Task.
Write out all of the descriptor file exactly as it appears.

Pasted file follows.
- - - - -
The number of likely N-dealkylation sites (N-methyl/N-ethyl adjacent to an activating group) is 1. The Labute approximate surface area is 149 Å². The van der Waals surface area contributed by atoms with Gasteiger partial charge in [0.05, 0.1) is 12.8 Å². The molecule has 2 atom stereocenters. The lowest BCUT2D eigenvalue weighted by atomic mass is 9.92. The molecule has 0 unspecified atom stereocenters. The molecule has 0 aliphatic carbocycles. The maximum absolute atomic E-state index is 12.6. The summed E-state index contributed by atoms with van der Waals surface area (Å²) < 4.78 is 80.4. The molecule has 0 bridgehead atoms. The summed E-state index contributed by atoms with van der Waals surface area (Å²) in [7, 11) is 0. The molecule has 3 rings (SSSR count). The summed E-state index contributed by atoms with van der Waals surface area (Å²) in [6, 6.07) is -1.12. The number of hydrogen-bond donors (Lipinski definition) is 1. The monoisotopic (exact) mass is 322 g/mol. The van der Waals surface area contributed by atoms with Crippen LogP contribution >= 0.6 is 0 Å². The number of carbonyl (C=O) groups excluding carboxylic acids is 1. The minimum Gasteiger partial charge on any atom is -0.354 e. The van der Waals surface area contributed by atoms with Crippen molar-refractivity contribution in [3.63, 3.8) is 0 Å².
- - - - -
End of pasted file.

The number of likely N-dealkylation sites (N-methyl/N-ethyl adjacent to an activating group) is 1. The Labute approximate surface area is 149 Å². The van der Waals surface area contributed by atoms with Gasteiger partial charge in [0.05, 0.1) is 12.8 Å². The molecule has 2 atom stereocenters. The lowest BCUT2D eigenvalue weighted by atomic mass is 9.92. The molecule has 0 unspecified atom stereocenters. The molecule has 0 aliphatic carbocycles. The maximum absolute atomic E-state index is 12.6. The summed E-state index contributed by atoms with van der Waals surface area (Å²) < 4.78 is 80.4. The molecule has 0 bridgehead atoms. The summed E-state index contributed by atoms with van der Waals surface area (Å²) in [7, 11) is 0. The molecule has 3 rings (SSSR count). The summed E-state index contributed by atoms with van der Waals surface area (Å²) in [6, 6.07) is -1.12. The number of hydrogen-bond donors (Lipinski definition) is 1. The monoisotopic (exact) mass is 322 g/mol. The van der Waals surface area contributed by atoms with Crippen LogP contribution >= 0.6 is 0 Å². The number of carbonyl (C=O) groups excluding carboxylic acids is 1. The minimum Gasteiger partial charge on any atom is -0.354 e. The van der Waals surface area contributed by atoms with Crippen molar-refractivity contribution in [3.63, 3.8) is 0 Å².